Here's a pair of records that just occurred – for all the reasons I've noted elsewhere on this blog.
- Monthly Net Exports hit an all-time high in December 2010.
- January 1st was the lowest daily average for the HOEP (hourly Ontario Energy Price) since records began.
- January 1st, hour 21, wind output was recorded at 1186MW - a new record.
December 2010 saw Ontario export 1.6 TWh more electricity than it imported, which was a third more than the previous high from August 2008. This would be a much greater accomplishment if the IESO HOEP price wasn't approximately $35/MWh in December, and we didn't contract supply at around $70/MWh. This net export accomplishment cost us about $60 million.
January 1st brought a new record that, if it became a trend, could lead to us wishing for the good old days where we paid suppliers $70 for a product to export at $35.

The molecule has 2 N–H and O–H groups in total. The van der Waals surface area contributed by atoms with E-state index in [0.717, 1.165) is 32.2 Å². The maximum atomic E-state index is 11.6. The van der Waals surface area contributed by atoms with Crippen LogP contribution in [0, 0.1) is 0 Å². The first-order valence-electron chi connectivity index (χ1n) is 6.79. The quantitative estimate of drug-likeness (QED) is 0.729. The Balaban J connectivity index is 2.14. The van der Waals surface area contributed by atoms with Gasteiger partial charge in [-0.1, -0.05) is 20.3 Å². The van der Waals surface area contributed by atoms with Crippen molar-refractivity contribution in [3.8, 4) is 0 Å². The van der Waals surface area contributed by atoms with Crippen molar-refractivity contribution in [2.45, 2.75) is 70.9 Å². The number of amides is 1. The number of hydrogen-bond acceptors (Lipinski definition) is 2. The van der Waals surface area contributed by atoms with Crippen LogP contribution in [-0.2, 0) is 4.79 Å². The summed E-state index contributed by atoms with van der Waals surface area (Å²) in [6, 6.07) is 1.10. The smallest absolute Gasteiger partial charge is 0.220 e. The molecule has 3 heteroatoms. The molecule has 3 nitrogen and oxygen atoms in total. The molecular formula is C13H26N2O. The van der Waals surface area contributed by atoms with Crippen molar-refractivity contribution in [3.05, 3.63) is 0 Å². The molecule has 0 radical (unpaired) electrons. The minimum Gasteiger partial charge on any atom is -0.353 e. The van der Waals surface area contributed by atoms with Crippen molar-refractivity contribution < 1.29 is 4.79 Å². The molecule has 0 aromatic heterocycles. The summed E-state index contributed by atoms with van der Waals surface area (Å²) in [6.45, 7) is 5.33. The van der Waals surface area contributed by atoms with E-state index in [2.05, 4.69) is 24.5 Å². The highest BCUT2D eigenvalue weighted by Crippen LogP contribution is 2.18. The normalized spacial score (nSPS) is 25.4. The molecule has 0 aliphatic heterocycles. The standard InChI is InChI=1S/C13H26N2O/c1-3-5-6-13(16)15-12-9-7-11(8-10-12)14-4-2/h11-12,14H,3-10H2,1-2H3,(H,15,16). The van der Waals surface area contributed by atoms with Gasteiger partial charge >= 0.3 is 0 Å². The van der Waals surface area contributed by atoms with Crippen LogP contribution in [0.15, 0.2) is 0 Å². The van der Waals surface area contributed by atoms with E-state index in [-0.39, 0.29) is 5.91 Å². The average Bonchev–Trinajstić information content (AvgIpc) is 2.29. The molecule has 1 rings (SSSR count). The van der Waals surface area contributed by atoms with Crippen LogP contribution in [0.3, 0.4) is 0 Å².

The IESO daily summary for January 1st, 2011, shows an average Hourly Ontario Energy price at a record low of negative $20.29/MWh. With exports averaging close to 3000MW each hour, we paid external markets about $1.5 million to take off our hands production we paid our suppliers about $5 million dollars for.
Happy New Year ... the bill will be in the global adjustment,/provincial benefit portion of your wholesale bill, or in your electricity rate, and, starting January 1st, also part of your provincial tax bill (the part that services the rapidly expanding debt).
Hopefully there are people resolving to take things more seriously this year.